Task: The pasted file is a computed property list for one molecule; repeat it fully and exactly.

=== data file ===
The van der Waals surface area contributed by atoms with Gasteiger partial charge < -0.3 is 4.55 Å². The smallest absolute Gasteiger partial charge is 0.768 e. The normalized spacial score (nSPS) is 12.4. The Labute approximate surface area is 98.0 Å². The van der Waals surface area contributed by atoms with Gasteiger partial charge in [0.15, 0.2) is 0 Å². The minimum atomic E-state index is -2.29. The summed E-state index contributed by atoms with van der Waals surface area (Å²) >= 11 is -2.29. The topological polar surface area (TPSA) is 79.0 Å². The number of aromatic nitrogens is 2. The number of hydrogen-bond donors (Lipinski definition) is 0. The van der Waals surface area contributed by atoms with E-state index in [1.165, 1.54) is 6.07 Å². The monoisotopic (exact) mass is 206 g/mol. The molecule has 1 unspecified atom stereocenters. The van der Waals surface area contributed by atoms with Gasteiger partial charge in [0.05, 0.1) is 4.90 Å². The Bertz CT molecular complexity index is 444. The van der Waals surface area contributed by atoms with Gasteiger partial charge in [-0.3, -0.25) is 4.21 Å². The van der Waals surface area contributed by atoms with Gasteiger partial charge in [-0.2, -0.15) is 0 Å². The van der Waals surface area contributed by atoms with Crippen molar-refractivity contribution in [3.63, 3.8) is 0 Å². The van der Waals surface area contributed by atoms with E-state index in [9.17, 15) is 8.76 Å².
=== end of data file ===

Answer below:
The van der Waals surface area contributed by atoms with Gasteiger partial charge < -0.3 is 4.55 Å². The smallest absolute Gasteiger partial charge is 0.768 e. The normalized spacial score (nSPS) is 12.4. The Labute approximate surface area is 98.0 Å². The van der Waals surface area contributed by atoms with Gasteiger partial charge in [0.15, 0.2) is 0 Å². The minimum atomic E-state index is -2.29. The summed E-state index contributed by atoms with van der Waals surface area (Å²) >= 11 is -2.29. The topological polar surface area (TPSA) is 79.0 Å². The number of aromatic nitrogens is 2. The number of hydrogen-bond donors (Lipinski definition) is 0. The van der Waals surface area contributed by atoms with E-state index in [1.165, 1.54) is 6.07 Å². The monoisotopic (exact) mass is 206 g/mol. The molecule has 1 unspecified atom stereocenters. The van der Waals surface area contributed by atoms with Gasteiger partial charge in [0.05, 0.1) is 4.90 Å². The Bertz CT molecular complexity index is 444. The van der Waals surface area contributed by atoms with Gasteiger partial charge in [-0.3, -0.25) is 4.21 Å². The van der Waals surface area contributed by atoms with Gasteiger partial charge in [-0.2, -0.15) is 0 Å². The van der Waals surface area contributed by atoms with Crippen molar-refractivity contribution in [3.63, 3.8) is 0 Å². The van der Waals surface area contributed by atoms with E-state index in [9.17, 15) is 8.76 Å².